In a democracy, the media must control authority and government. In Greece, it is increasingly felt that it works the other way around.
Take the story of Thanasis Koukakis, a 43-year-old financial journalist who works for CNN Greece and contributes to CNBC, the Financial Times and the Greek investigative outlet Inside Story. Citing national security concerns, in 2020 the Greek National Intelligence Service, run directly by the prime minister’s office, intercepted his communications as he investigated the affairs of Greek bankers and businessmen. When the journalist realized this, the government tried to erase the traces of the interception. Shortly after, his mobile phone was infected with Predator spyware. The software allows the user to gain full access to a target’s phone to extract data, contacts and messages, including those sent via encrypted apps, as well as turn on the microphone and access the camera.
Koukakis is not the only victim of the National Intelligence Service interception. reporters from SolomonA team of investigative journalists investigating the conditions of migrants in Greece, Iliana Papangeli and Stavros Malichudis also discovered that they had been the subject of surveillance by the Greek intelligence services, which monitored their work with minors on the island of Kos.
Shortly after the couple discovered the Secret Service’s interest in their reports, they published another story, about an NGO dealing with immigrant housing that had possible ties to political figures. The answer? AN SLAPP (Strategic Lawsuit Against Public Participation).
In another case, Stavroula Poulimeni, a member of a journalists’ cooperative called AlterThess, was sued by a gold mining executive convicted of serious environmental crimes in northern Greece. The businessman accused her of treating her “sensitive personal data” by informing her about her previous criminal conviction.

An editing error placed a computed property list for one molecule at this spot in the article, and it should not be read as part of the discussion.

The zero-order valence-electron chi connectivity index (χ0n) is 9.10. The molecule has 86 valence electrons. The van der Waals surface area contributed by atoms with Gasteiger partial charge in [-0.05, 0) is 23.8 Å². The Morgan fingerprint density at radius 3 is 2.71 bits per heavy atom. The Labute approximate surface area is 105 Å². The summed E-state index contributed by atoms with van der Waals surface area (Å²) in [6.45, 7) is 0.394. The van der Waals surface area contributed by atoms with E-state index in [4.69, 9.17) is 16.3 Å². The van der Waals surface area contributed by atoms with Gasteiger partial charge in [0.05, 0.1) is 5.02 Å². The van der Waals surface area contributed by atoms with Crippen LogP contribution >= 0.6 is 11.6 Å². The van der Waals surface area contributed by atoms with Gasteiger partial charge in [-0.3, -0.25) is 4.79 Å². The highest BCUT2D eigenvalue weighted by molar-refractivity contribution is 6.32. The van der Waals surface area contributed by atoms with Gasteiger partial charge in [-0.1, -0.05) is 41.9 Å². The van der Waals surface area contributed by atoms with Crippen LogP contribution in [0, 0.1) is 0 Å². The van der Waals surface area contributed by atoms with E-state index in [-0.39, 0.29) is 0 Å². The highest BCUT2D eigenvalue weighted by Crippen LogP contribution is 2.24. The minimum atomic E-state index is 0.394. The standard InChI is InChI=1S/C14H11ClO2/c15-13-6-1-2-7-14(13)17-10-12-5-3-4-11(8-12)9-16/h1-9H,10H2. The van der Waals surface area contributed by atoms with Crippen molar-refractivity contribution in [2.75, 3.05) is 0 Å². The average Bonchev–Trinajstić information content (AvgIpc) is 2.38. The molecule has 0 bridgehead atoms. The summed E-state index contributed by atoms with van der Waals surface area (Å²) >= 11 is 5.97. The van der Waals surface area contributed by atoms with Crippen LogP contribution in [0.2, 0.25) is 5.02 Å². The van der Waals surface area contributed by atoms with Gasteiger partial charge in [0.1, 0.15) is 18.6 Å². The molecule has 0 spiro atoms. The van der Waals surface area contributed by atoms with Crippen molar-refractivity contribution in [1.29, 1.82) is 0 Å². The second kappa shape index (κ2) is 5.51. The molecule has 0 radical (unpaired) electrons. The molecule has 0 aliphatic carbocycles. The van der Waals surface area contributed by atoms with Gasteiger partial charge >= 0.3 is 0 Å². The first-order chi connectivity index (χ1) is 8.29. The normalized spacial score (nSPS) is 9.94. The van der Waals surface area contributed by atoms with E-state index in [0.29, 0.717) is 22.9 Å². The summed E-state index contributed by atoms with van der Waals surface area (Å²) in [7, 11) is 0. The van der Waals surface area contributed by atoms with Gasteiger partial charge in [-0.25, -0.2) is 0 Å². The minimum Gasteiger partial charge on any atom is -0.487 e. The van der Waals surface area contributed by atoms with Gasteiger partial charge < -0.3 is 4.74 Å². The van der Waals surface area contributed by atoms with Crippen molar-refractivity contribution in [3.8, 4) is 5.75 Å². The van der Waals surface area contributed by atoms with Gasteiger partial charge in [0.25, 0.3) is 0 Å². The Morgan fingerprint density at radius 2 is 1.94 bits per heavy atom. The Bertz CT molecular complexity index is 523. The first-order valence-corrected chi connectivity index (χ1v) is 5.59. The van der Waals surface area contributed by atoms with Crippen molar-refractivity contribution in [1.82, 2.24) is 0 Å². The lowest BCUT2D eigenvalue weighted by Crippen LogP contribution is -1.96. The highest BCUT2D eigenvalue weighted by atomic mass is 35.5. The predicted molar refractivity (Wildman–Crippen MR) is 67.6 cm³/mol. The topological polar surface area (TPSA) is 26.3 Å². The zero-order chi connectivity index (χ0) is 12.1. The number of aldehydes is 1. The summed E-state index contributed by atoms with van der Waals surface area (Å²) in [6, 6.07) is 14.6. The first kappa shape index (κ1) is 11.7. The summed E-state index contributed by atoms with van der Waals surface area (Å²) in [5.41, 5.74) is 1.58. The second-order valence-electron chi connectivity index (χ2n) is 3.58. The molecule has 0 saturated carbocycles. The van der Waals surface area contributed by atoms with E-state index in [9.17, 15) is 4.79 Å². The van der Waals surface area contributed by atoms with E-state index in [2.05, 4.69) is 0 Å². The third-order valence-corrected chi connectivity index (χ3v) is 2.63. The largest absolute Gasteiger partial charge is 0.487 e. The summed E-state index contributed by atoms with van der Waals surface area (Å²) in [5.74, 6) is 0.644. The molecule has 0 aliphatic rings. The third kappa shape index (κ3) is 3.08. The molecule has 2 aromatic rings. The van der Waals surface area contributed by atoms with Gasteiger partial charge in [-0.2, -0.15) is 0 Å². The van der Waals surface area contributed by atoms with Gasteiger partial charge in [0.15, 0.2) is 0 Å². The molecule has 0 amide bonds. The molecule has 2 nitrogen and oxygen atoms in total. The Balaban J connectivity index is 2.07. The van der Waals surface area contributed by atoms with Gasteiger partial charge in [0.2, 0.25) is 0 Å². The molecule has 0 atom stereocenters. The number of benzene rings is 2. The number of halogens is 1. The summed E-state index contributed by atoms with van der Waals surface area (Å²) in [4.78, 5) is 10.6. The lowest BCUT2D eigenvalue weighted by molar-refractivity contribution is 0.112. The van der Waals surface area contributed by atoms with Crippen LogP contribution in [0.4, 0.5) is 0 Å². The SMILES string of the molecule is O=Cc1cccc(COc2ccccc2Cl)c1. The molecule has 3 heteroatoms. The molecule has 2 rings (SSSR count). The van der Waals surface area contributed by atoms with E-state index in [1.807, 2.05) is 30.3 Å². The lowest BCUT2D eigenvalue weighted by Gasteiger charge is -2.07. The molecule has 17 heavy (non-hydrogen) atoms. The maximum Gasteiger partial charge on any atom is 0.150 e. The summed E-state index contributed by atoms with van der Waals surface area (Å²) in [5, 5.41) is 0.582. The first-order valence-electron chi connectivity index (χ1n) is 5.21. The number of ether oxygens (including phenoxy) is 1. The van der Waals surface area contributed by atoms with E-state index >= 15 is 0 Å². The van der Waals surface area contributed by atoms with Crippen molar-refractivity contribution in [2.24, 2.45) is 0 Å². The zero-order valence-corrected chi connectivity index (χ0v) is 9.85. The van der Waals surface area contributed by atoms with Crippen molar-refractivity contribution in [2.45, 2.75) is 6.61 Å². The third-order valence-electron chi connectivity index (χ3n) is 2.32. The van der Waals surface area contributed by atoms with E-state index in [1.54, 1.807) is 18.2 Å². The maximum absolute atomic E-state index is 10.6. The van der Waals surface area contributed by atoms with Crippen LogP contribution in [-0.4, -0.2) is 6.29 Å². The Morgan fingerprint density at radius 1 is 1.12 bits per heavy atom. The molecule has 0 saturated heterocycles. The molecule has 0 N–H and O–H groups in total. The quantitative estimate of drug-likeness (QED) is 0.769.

The government appears to approve of such legal tactics. A new law authorizes the National Council for Radio and Television (NCRTV) to impose recurring administrative fines on newspapers for libel. NCRTV has jurisdiction over channels that use public frequencies. This alarms the Athens Daily Journalists’ Union, which claims that the new regulation directly violates press freedom-related articles of the Greek Constitution.
Under this law, the fines will be claimed by the majority shareholders when the company that publishes the newspaper does not pay and will be collected by the private distribution monopoly of Argos, owned by a media magnate sympathetic to the government. The journalists’ union argues that the new rule threatens the viability of the media, especially the smaller and more independent ones.
A similar alarm was expressed by Media Freedom Rapid Response, a group that monitors press freedom in the European community. “Challenges to media independence and the safety of journalists are systemic in Greece,” said a recent report.
He argues that news that is inconvenient for the government, including investigations into serious human rights violations, is not widely reported. This creates a significant obstacle to the public’s access to information and, consequently, their informed participation in the democratic process.
According to the migration policy of the MFRR, the human rights violations committed in its implementation and the humanitarian crisis generated by the migratory current are highly sensitive issues for the government. Journalists face obstruction including arbitrary arrest and detention, restricted access to migration hotspots, surveillance, and harassment when attempting to report on these issues. And even when independent journalists rely on official information, they face a complete lack of transparency or even refuse to provide information.
In search of the messenger: the cases of Vaxevanis and Papadakou
In January, Greek Prime Minister Kyriakos Mitsotakis survived a no-confidence motion in parliament by the left-wing opposition over the government’s handling of a snowstorm that paralyzed the country. In a speech to parliament, Mitsotakis referred to the journalists who exposed the Novartis corruption scandal in Greece as a “gang” that is “free to engage in defamation”, a term interpreted as a direct attempt to influence the judiciary. .